The Nor-COAST study


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The Norwegian COgnitive impairment After STroke (Nor-COAST) study

The Norwegian COgnitive impairment After STroke (Nor-COAST) study

Around 11000 Norwegians suffer stroke every year and about half of these suffer cognitive impairment of various degrees as a result. There are complex reasons as to why so many suffer cognitive impairment. The Nor-COAST study was therefore started by a group of Norwegian researchers. In 2015 the study received 9 million NOK from the Norwegian Health Association's dementia research programme to perform a study where five Norwegian hospitals participate.

Included were 815 patients admitted with acute stroke at St Olav's Hospital, Ålesund hospital, Haukeland hospital, Western Viken Bærum and Oslo University Hospital Ullevål. The patients were followed up after 3, 18 and 36 months with a wide survey of cognitive and physical function, physical activity, medication use, MR-examination of the brain and blood tests. Data collection was completed in March of 2020.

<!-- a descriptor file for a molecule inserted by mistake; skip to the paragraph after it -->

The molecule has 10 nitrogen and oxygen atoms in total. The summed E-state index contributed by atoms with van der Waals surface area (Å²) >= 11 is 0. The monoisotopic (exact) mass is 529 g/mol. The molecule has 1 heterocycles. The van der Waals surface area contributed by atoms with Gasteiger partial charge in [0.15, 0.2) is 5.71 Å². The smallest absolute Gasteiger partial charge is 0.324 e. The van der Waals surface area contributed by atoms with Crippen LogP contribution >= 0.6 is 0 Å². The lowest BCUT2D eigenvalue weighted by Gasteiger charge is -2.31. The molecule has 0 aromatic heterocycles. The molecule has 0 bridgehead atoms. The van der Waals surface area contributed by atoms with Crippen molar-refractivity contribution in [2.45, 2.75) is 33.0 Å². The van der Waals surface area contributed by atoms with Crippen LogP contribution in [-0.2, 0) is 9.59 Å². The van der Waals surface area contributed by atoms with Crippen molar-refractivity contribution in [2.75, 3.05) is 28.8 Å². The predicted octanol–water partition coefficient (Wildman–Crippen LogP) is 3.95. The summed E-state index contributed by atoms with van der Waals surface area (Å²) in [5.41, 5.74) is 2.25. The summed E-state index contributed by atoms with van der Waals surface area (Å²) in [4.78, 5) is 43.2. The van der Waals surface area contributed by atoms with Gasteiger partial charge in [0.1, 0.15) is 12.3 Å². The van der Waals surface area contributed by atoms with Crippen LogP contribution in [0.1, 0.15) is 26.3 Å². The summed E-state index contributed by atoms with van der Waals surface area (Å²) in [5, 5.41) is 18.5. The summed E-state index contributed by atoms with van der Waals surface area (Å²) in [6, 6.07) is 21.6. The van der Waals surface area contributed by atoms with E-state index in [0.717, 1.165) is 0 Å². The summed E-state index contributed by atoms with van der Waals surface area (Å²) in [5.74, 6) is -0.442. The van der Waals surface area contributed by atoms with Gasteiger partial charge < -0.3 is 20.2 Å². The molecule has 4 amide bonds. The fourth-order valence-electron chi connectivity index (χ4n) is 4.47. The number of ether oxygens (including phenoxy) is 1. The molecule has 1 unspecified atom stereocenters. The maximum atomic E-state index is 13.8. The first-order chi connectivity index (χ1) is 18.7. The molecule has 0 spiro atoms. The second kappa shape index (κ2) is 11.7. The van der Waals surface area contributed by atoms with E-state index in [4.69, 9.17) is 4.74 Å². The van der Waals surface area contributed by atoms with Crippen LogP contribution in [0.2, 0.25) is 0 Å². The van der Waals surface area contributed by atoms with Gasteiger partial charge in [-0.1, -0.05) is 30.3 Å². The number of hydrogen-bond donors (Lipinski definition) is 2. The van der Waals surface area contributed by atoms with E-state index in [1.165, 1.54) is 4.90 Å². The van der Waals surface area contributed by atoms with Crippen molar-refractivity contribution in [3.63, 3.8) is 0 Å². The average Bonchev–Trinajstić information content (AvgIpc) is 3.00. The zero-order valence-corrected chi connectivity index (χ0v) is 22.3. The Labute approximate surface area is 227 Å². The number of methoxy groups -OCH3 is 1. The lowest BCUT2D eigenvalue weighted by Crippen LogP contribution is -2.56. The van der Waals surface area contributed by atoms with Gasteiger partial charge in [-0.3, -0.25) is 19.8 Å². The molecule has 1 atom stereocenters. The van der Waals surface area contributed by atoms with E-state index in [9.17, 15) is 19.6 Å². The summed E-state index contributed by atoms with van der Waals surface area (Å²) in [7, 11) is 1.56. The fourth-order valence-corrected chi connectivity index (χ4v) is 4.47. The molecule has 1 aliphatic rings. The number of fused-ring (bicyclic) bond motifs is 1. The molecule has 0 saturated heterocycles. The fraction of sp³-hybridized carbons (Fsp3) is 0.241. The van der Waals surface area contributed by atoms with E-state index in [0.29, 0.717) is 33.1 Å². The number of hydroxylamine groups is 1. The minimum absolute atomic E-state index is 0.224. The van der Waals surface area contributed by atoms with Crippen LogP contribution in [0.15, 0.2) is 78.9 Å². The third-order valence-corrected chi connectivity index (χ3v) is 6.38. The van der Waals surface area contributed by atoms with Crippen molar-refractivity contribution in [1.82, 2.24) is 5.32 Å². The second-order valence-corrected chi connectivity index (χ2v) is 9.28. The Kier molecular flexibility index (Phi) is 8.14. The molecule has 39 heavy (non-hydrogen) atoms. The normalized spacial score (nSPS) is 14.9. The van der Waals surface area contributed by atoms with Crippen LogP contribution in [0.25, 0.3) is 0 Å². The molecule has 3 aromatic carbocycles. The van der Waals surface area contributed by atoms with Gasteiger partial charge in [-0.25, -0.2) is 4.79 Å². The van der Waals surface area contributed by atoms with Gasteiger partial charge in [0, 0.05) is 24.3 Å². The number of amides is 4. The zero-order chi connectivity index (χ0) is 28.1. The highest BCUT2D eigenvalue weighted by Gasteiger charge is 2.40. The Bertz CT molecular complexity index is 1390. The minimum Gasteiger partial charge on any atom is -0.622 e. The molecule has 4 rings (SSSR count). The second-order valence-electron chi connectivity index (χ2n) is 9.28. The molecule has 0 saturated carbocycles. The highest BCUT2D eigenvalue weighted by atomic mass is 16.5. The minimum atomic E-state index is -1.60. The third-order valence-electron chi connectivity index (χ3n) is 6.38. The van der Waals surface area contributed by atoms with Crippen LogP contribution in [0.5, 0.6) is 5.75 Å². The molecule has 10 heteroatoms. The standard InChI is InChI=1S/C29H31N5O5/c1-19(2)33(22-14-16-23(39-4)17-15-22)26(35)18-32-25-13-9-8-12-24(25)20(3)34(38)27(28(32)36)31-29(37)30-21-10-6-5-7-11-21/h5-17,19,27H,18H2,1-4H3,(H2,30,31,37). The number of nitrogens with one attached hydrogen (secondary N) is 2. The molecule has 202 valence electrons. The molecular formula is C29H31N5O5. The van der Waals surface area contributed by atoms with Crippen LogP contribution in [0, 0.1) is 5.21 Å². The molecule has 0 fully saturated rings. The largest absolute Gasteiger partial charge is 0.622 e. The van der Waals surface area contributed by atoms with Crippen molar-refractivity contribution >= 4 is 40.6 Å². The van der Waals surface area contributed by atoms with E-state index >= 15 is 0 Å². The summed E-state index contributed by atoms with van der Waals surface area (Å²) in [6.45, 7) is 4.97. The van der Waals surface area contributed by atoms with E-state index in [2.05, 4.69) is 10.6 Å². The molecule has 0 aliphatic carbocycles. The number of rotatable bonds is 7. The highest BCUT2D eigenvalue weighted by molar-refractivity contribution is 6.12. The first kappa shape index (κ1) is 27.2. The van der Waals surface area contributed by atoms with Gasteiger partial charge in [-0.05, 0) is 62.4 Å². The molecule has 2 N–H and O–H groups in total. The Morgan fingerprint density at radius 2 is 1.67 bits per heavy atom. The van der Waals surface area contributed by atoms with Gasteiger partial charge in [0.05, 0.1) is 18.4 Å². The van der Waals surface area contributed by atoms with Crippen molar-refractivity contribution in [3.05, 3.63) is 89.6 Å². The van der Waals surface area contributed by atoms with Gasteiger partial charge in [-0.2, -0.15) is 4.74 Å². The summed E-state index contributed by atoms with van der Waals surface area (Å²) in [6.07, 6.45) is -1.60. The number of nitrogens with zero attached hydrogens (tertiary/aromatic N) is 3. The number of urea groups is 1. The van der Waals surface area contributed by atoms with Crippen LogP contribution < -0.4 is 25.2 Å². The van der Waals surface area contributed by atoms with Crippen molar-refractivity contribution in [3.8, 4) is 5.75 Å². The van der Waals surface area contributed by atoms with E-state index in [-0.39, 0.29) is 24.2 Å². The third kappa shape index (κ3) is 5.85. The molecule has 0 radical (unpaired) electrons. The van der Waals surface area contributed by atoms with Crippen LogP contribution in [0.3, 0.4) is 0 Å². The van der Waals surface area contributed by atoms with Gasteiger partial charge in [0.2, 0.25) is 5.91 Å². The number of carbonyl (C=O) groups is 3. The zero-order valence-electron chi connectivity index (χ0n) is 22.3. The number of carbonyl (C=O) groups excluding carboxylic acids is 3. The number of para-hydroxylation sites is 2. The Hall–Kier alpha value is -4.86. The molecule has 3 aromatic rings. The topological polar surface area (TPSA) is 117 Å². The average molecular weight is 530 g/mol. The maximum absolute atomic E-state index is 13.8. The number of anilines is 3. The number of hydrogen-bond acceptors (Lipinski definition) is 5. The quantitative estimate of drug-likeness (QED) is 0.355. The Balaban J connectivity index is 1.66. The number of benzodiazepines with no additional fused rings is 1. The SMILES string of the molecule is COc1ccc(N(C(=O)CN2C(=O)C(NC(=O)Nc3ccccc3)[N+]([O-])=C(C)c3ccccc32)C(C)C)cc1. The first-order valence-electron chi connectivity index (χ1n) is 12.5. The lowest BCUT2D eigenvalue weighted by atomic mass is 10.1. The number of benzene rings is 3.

The research in Nor-COAST looks at various issues such as incidence of cognitive impairment after stroke, symptoms and how to diagnose. We also study the development over the three first years after stroke, as well as health services and costs these years. We further survey whether medication treatment after stroke affects the development of cognitive impairment. We also research underlying causes such as physical activity, inflammation and imaging diagnostics.

Nasjonalforeningen for folkehelsen

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The Nor-COAST study is financed by the Norwegian Health Association and NTNU.